Whether you’re new to Grid or have already spent some time with it, we should start this post with a short definition directly from the words of W3C:

    Grid Layout is a new layout model for CSS that has powerful abilities to control the sizing and positioning of boxes and their contents. Unlike Flexible Box Layout, which is single-axis–oriented, Grid Layout is optimized for 2-dimensional layouts: those in which alignment of content is desired in both dimensions.

    In my own words, CSS Grid is a mesh of invisible horizontal and vertical lines. We arrange elements in the spaces between those lines to create a desired layout. An easier, stable, and standardized way to structure contents in a web page.

    Besides the graph paper foundation, CSS Grid also provides the advantage of a layout model that’s source order independent: irrespective of where a grid item is placed in the source code, it can be positioned anywhere in the grid across both the axes on screen. This is very important, not only for when you’d find it troublesome to update HTML while rearranging elements on page but also at times when you’d find certain source placements being restrictive to layouts.

    Although we can always move an element to the desired coordinate on screen using other techniques like translate, position, or margin, they’re both harder to code and to update for situations like building a responsive design, compared to true layout mechanisms like CSS Grid.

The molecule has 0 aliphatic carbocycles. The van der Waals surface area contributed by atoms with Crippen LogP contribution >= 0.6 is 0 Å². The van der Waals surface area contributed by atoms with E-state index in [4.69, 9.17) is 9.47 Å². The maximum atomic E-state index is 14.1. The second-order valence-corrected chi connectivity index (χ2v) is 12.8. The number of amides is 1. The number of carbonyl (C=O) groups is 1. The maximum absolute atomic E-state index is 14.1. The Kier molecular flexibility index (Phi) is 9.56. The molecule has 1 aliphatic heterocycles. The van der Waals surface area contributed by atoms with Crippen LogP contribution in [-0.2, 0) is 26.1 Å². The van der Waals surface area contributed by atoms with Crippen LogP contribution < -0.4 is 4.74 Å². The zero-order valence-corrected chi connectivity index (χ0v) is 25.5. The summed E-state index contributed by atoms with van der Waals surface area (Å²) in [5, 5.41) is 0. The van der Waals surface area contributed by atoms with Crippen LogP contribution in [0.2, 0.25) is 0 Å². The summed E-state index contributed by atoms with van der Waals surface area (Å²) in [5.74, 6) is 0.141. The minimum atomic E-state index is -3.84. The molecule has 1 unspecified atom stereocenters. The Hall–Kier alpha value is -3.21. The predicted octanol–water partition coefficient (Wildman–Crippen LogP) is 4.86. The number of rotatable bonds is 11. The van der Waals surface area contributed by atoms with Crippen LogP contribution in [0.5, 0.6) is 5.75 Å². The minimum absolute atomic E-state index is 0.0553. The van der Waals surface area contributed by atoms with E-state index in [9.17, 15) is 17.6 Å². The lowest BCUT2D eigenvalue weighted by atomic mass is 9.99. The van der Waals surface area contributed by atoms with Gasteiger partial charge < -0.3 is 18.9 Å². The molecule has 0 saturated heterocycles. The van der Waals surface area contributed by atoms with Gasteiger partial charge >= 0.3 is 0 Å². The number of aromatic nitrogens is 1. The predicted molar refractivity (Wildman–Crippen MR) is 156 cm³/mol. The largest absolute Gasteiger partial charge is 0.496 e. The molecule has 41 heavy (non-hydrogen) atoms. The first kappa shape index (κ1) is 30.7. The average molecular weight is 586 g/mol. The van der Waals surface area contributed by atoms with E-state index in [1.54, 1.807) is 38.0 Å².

In this post, we’re going to demonstrate how we can use the source order independence of CSS Grid to solve a layout issue that’s the result of a source order constraint. Specifically, we’re going to look at checkboxes and CSS Counters.

    Counting With Checkboxes

    If you’ve never used CSS Counters, don’t worry, the concept is pretty simple! We set a counter to count a set of elements at the same DOM level. That counter is incremented in the CSS rules of those individual elements, essentially counting them.

    Here’s the code to count checked and unchecked checkboxes:

    <input type="checkbox">Checkbox #1<br>
    <input type="checkbox">Checkbox #2
    <!-- more checkboxes, if we want them --> <div class="total"> <span class="totalChecked"> Total Checked: </span><br> <span class="totalUnChecked"> Total Unchecked: </span>
    </div>
    ::root { counter-reset: checked-sum, unchecked-sum;
    } input[type="checkbox"] { counter-increment: unchecked-sum;
    } input[type="checkbox"]:checked { counter-increment: checked-sum;
    } .totalUnChecked::after { content: counter(unchecked-sum);
    } .totalChecked::after { content: counter(checked-sum);
    }

    In the above code, two counters are set at the root element using the counter-reset property and are incremented at their respective rules, one for checked and the other for unchecked checkboxes, using counter-increment. The values of the counters are then shown as contents of two empty <span>s’ pseudo elements using counter().

    Here’s a stripped-down version of what we get with this code:

    See the Pen CSS Counter Grid by CSS-Tricks (@css-tricks) on CodePen.

    This is pretty cool. We can use it in to-do lists, email inbox interfaces, survey forms, or anywhere where users toggle boxes and will appreciate being shown how many items are checked and how many are unselected. All this with just CSS! Useful, isn’t it?